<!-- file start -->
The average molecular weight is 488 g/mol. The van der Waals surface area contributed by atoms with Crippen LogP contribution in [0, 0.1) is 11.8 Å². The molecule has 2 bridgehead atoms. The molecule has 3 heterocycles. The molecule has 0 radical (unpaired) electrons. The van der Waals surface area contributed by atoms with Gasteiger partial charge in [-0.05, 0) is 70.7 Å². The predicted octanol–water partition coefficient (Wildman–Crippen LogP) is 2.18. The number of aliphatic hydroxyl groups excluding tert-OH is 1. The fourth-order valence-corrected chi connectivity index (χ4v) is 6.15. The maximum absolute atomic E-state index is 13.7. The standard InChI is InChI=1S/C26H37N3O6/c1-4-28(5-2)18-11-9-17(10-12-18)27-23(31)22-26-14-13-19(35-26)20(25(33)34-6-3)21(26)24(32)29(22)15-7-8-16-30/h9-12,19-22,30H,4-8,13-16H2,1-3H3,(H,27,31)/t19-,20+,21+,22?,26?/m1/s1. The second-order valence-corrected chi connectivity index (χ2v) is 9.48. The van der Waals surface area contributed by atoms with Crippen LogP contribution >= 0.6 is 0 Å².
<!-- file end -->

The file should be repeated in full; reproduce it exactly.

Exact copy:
The average molecular weight is 488 g/mol. The van der Waals surface area contributed by atoms with Crippen LogP contribution in [0, 0.1) is 11.8 Å². The molecule has 2 bridgehead atoms. The molecule has 3 heterocycles. The molecule has 0 radical (unpaired) electrons. The van der Waals surface area contributed by atoms with Gasteiger partial charge in [-0.05, 0) is 70.7 Å². The predicted octanol–water partition coefficient (Wildman–Crippen LogP) is 2.18. The number of aliphatic hydroxyl groups excluding tert-OH is 1. The fourth-order valence-corrected chi connectivity index (χ4v) is 6.15. The maximum absolute atomic E-state index is 13.7. The standard InChI is InChI=1S/C26H37N3O6/c1-4-28(5-2)18-11-9-17(10-12-18)27-23(31)22-26-14-13-19(35-26)20(25(33)34-6-3)21(26)24(32)29(22)15-7-8-16-30/h9-12,19-22,30H,4-8,13-16H2,1-3H3,(H,27,31)/t19-,20+,21+,22?,26?/m1/s1. The second-order valence-corrected chi connectivity index (χ2v) is 9.48. The van der Waals surface area contributed by atoms with Crippen LogP contribution >= 0.6 is 0 Å².